Real and logical relations in divine causality

James Anderson expresses an opinion that he disagrees with:

William Lane Craig… argues that God is timeless apart from a creation but temporal with a creation. Craig maintains that God considered alone (so to speak) is a timeless being; there’s no intrinsic need for him to experience the passing of time. But if God chooses to create a temporal universe, God’s relationship with that universe entails that he must also be temporal along with the universe.

Dale Tuggy responds:

I’m with Craig. I don’t think his position implies any change in God. Rather: if God hadn’t created, he’d be timeless. But given that God has created, he’s “in time.” It seems to me that if there is time, there’s no where else to be. Our spatial metaphors (“outside” time, “above” time) are wrongheaded. So are the trapping metaphors (e.g. “bound by” time). If God freely chose to create, then he freely chose to operate “in time” and he’s not been “trapped” by anything other than logical consistency.

Tuggy’s response can be read in more than one way, and the scare quotes around the phrase in time (which seem to mean that he takes it as a metaphor) commit him to almost nothing, since if this is all metaphorical speech then it is just as true to say God is in time as to say Christ has the wings of a hen. At any rate, I too think God is not  trapped by anything other than logical consistency, but I suspect that I don’t mean the same thing Dale means; and if Dale means what Anderson said Craig meant then I disagree with everyone.

The question of how God relates to the world, or how he relates to it before and after creation is obviously a question about relation. depending on what one wants to know about relation there are limitless ways of dividing it and accounting for it, but Aristotle’s account highlights a division that is relevant to the problem here. In his account of relation in book VI of the Categories, Aristotle first says that a relative thing is whatever we speak of as of or to another. This account, however, ends up collapsing on him. One reason for the collapse is that it would do away with relations of dependence or causality. If being of or to another sufficed to show that something’s existence was relative to another, then (since causes are obviously causes of effects) then causes exist relatively to effects, which is the same as saying that a cause, even qua cause, is a sort of effect. Now if you’ve got a theory that identifies one thing with its contrary, there’s a problem in your theory, and the easiest solution is to divide things that are understood relatively to others with things that exist or are dependent on another. When there is a difference between the two, St. Thomas tends to call the latter a real relation and the former a relation only on thought or a logical relation. The naming does not translate well. For example, when St. Thomas says that God has no real relation to the world, or even that there is no real relation between Mary and Christ (he says both) all he is claiming is that God does not depend on the creature in order to exist – which is so self- evident that it doesn’t seem much worth mentioning; but to us the same claim sounds as though STA is arguing that God is aloof from the universe or that the Incarnation is a sham. But this is a PR problem and not a theological one.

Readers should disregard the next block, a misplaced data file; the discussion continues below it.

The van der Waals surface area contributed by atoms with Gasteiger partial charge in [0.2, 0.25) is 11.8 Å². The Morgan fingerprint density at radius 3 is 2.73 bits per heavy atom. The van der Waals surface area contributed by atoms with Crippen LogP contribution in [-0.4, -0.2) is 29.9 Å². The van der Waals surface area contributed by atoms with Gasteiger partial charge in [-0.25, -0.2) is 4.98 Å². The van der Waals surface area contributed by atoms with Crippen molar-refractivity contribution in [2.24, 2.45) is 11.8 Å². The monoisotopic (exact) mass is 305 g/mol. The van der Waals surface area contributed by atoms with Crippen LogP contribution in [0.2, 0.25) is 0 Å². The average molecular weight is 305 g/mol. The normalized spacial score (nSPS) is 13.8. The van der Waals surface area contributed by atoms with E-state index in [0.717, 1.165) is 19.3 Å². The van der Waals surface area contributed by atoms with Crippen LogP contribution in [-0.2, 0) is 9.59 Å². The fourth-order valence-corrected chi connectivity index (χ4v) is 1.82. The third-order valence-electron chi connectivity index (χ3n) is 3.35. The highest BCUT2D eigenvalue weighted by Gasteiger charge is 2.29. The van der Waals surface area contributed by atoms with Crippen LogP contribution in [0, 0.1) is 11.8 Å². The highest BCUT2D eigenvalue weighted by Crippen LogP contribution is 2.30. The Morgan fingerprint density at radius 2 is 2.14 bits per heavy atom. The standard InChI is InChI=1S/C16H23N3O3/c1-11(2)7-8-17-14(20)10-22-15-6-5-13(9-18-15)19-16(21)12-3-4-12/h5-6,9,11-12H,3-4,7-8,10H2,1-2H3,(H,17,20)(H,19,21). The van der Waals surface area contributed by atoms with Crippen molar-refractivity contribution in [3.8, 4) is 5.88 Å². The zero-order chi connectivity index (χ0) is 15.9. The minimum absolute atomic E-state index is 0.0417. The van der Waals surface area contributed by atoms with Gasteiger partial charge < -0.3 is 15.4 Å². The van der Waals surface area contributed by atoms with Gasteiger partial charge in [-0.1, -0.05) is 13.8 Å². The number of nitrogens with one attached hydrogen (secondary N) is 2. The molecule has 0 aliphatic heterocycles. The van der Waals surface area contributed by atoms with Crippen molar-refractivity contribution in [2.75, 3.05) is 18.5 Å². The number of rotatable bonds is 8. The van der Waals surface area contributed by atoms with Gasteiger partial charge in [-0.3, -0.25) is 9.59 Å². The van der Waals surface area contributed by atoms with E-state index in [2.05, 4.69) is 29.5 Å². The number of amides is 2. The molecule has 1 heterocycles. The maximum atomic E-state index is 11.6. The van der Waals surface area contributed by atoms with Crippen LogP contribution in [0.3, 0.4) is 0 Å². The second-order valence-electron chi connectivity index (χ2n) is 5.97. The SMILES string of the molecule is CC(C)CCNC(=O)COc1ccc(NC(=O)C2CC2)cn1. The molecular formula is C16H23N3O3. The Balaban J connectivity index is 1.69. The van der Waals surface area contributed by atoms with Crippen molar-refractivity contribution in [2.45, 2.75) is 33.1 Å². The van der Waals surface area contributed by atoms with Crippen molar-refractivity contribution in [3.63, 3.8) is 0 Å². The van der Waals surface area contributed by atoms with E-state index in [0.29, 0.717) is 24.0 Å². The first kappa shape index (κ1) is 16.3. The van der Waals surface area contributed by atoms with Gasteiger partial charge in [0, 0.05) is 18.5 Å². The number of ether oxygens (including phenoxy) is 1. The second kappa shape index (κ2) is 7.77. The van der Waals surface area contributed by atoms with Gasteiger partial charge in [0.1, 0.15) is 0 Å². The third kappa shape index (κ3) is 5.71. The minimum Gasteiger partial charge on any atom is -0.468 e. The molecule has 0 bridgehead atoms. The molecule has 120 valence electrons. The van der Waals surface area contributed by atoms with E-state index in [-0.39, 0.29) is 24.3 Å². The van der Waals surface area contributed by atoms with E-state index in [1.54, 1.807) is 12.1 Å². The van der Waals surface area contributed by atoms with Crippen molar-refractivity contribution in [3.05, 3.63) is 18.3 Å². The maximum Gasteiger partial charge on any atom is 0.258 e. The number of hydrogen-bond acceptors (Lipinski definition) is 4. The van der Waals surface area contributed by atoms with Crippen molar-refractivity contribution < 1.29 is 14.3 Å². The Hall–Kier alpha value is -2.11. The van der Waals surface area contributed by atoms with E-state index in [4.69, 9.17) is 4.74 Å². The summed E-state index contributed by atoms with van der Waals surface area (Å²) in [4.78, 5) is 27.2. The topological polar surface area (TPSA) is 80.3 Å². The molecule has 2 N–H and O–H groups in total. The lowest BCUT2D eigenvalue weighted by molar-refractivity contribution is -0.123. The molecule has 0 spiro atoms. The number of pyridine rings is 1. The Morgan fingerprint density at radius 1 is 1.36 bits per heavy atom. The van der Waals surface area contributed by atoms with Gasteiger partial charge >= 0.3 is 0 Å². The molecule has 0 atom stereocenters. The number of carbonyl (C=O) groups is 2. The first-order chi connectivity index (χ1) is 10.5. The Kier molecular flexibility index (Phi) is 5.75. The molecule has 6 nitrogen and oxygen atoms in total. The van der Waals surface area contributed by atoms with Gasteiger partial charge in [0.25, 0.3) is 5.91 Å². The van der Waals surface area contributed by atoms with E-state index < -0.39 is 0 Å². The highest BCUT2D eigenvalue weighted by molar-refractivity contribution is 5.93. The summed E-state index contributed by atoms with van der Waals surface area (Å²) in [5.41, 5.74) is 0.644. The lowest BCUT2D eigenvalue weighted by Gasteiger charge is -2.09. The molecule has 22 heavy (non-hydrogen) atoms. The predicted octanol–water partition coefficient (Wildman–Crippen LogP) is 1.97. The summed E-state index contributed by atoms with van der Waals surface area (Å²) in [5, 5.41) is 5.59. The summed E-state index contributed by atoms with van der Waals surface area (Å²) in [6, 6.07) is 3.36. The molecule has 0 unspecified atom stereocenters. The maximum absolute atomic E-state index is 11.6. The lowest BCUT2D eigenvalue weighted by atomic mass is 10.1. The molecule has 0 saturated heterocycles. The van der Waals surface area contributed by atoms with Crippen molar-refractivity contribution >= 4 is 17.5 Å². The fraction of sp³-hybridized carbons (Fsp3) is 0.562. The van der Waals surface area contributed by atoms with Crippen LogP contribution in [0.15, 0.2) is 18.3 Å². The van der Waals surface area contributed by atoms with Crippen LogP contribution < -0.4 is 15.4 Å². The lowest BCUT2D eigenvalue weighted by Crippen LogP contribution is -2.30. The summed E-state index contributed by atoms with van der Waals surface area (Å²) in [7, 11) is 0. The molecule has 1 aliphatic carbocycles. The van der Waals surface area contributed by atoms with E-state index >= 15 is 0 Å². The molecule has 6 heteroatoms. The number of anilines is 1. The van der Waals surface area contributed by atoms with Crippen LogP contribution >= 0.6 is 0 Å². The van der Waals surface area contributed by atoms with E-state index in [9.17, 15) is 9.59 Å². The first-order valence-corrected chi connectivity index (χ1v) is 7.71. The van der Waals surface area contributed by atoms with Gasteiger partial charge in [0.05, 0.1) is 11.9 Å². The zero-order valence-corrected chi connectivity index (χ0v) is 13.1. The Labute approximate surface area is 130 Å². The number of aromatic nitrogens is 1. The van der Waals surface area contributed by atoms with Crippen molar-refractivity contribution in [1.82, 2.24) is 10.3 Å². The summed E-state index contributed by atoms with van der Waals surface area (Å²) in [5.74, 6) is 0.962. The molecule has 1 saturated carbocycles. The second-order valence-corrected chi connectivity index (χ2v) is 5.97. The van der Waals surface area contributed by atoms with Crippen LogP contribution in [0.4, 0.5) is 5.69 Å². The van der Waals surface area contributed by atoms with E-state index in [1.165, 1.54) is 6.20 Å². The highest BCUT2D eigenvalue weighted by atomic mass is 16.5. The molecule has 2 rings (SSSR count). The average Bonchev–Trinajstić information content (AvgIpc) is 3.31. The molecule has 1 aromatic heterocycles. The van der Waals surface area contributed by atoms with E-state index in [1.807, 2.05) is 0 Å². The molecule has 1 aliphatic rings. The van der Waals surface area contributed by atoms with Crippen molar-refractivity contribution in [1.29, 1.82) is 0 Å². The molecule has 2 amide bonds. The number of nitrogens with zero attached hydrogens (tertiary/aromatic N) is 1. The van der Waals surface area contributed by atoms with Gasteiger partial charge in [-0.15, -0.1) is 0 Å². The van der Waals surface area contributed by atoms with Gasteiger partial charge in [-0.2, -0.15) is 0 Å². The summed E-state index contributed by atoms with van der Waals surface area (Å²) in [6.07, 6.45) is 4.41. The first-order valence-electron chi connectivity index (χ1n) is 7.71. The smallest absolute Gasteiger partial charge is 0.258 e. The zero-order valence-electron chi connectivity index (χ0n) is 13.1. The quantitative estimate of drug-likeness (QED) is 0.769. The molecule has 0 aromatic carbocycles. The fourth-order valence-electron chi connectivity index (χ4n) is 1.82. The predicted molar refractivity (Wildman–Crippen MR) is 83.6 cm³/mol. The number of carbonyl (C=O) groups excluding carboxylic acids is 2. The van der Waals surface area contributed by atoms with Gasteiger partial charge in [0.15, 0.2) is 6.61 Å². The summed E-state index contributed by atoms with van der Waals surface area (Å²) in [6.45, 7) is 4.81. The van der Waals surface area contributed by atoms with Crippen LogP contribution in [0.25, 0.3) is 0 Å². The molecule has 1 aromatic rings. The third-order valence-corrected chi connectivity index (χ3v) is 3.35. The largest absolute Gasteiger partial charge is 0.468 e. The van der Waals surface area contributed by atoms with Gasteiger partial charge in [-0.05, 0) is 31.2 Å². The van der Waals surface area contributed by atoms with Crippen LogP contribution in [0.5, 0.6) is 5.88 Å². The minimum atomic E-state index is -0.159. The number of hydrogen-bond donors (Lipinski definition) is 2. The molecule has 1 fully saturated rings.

Still, if it is necessary that we divide some reality from the way we must understand it, there is a mystery of some sort or another. Though we can see that causality is not a sort of effect, our examination of particular causes will show some sort causality moving from the effect to the cause: the gun will recoil against the shooter; the load we press forward presses backwards on our hands; and we even depend on some sort of resistant force to force something forward. All these experiences are easily generalized to a general statement of causality being a sort of effect… of one thing being its contrary.

Aristotle, to be sure, took a more basic approach to this problem: if you don’t distinguish what is necessary for our understanding for what is necessary for existence, then you end up concluding that that the reason my son is crying is because I hear him. It’s true, however, that the problem of relation makes this harder to see, and we really are tempted to see a dependence of causes on effects, which is due to the homogeneity of the sort of causes we can understand. Nevertheless, when we say that God is non-temporal because he acts in the temporal universe as simply a cause. God is a cause pure and simple – even if this causality is viewed in the temporal order, for causality is divided from dependence on another. To say God is non-temporal even while acting in time is to say that he most of all satisfies the notion that we have of a cause acting in time, and that he satisfies this notion in a way that nothing else can satisfy.

This doesn’t touch on Dale’s main argument in his post, but at the exact sense of “real” relation and its contrary need to be set down first before we can touch upon the biblical issues of how one seems to affect God, change the order of providence, have prayer be really causal of things, etc.

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